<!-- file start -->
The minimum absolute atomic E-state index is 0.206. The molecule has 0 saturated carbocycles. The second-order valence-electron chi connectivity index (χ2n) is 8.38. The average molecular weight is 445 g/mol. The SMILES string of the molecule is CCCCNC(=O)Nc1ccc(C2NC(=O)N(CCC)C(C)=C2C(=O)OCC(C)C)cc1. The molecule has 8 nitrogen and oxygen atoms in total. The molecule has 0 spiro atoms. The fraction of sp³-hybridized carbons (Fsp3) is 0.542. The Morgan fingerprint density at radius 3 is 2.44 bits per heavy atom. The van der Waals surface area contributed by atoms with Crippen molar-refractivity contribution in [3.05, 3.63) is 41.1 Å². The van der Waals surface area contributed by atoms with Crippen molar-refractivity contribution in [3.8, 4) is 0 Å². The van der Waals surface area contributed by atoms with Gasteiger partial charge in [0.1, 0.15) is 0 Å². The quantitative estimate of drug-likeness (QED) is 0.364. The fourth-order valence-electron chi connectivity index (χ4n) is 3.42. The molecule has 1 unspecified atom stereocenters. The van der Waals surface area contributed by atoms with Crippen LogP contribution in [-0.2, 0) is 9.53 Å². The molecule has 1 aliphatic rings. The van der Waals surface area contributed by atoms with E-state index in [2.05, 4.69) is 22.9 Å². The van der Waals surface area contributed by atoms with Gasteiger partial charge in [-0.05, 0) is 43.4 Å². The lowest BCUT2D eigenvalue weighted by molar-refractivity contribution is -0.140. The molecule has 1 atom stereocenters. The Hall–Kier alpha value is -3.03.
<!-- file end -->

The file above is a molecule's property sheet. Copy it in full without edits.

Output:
The minimum absolute atomic E-state index is 0.206. The molecule has 0 saturated carbocycles. The second-order valence-electron chi connectivity index (χ2n) is 8.38. The average molecular weight is 445 g/mol. The SMILES string of the molecule is CCCCNC(=O)Nc1ccc(C2NC(=O)N(CCC)C(C)=C2C(=O)OCC(C)C)cc1. The molecule has 8 nitrogen and oxygen atoms in total. The molecule has 0 spiro atoms. The fraction of sp³-hybridized carbons (Fsp3) is 0.542. The Morgan fingerprint density at radius 3 is 2.44 bits per heavy atom. The van der Waals surface area contributed by atoms with Crippen molar-refractivity contribution in [3.05, 3.63) is 41.1 Å². The van der Waals surface area contributed by atoms with Crippen molar-refractivity contribution in [3.8, 4) is 0 Å². The van der Waals surface area contributed by atoms with Gasteiger partial charge in [0.1, 0.15) is 0 Å². The quantitative estimate of drug-likeness (QED) is 0.364. The fourth-order valence-electron chi connectivity index (χ4n) is 3.42. The molecule has 1 unspecified atom stereocenters. The van der Waals surface area contributed by atoms with Crippen LogP contribution in [-0.2, 0) is 9.53 Å². The molecule has 1 aliphatic rings. The van der Waals surface area contributed by atoms with E-state index in [2.05, 4.69) is 22.9 Å². The van der Waals surface area contributed by atoms with Gasteiger partial charge in [-0.05, 0) is 43.4 Å². The lowest BCUT2D eigenvalue weighted by molar-refractivity contribution is -0.140. The molecule has 1 atom stereocenters. The Hall–Kier alpha value is -3.03.